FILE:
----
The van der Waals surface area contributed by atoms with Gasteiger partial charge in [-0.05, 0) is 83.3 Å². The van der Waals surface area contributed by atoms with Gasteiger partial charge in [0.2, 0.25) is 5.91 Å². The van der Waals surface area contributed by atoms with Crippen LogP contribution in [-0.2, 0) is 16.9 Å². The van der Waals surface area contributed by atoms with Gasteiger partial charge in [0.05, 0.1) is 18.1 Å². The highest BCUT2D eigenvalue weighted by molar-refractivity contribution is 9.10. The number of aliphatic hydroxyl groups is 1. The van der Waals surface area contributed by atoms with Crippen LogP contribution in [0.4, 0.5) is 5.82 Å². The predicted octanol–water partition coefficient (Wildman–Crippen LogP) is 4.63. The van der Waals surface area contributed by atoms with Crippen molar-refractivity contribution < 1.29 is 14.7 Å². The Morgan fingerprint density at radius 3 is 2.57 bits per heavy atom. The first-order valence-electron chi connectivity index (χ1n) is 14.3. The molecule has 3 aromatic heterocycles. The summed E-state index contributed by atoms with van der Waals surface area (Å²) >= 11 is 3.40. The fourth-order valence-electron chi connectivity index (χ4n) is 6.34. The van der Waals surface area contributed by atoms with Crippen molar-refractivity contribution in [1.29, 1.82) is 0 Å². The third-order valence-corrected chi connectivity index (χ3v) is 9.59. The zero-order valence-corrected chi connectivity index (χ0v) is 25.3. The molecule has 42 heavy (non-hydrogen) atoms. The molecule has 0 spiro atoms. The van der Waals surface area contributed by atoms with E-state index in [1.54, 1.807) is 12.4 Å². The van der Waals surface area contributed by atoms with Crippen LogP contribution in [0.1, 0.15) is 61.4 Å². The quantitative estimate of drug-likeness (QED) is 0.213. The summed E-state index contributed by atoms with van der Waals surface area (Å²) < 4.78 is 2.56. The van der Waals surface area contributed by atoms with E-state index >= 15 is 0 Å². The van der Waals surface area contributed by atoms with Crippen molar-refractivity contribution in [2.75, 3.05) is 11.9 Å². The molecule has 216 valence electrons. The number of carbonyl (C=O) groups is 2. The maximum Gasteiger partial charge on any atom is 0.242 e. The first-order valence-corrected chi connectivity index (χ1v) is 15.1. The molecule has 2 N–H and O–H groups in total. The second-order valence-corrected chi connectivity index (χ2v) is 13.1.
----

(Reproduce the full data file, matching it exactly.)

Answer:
The van der Waals surface area contributed by atoms with Gasteiger partial charge in [-0.05, 0) is 83.3 Å². The van der Waals surface area contributed by atoms with Gasteiger partial charge in [0.2, 0.25) is 5.91 Å². The van der Waals surface area contributed by atoms with Crippen LogP contribution in [-0.2, 0) is 16.9 Å². The van der Waals surface area contributed by atoms with Gasteiger partial charge in [0.05, 0.1) is 18.1 Å². The highest BCUT2D eigenvalue weighted by molar-refractivity contribution is 9.10. The number of aliphatic hydroxyl groups is 1. The van der Waals surface area contributed by atoms with Crippen LogP contribution in [0.4, 0.5) is 5.82 Å². The predicted octanol–water partition coefficient (Wildman–Crippen LogP) is 4.63. The van der Waals surface area contributed by atoms with Crippen molar-refractivity contribution < 1.29 is 14.7 Å². The Morgan fingerprint density at radius 3 is 2.57 bits per heavy atom. The first-order valence-electron chi connectivity index (χ1n) is 14.3. The molecule has 3 aromatic heterocycles. The summed E-state index contributed by atoms with van der Waals surface area (Å²) >= 11 is 3.40. The fourth-order valence-electron chi connectivity index (χ4n) is 6.34. The van der Waals surface area contributed by atoms with Crippen molar-refractivity contribution in [1.29, 1.82) is 0 Å². The third-order valence-corrected chi connectivity index (χ3v) is 9.59. The zero-order valence-corrected chi connectivity index (χ0v) is 25.3. The molecule has 42 heavy (non-hydrogen) atoms. The molecule has 0 spiro atoms. The van der Waals surface area contributed by atoms with E-state index in [1.54, 1.807) is 12.4 Å². The van der Waals surface area contributed by atoms with Crippen LogP contribution in [0.1, 0.15) is 61.4 Å². The quantitative estimate of drug-likeness (QED) is 0.213. The summed E-state index contributed by atoms with van der Waals surface area (Å²) < 4.78 is 2.56. The van der Waals surface area contributed by atoms with E-state index >= 15 is 0 Å². The van der Waals surface area contributed by atoms with Crippen molar-refractivity contribution in [2.75, 3.05) is 11.9 Å². The molecule has 216 valence electrons. The number of carbonyl (C=O) groups is 2. The maximum Gasteiger partial charge on any atom is 0.242 e. The first-order valence-corrected chi connectivity index (χ1v) is 15.1. The molecule has 2 N–H and O–H groups in total. The second-order valence-corrected chi connectivity index (χ2v) is 13.1.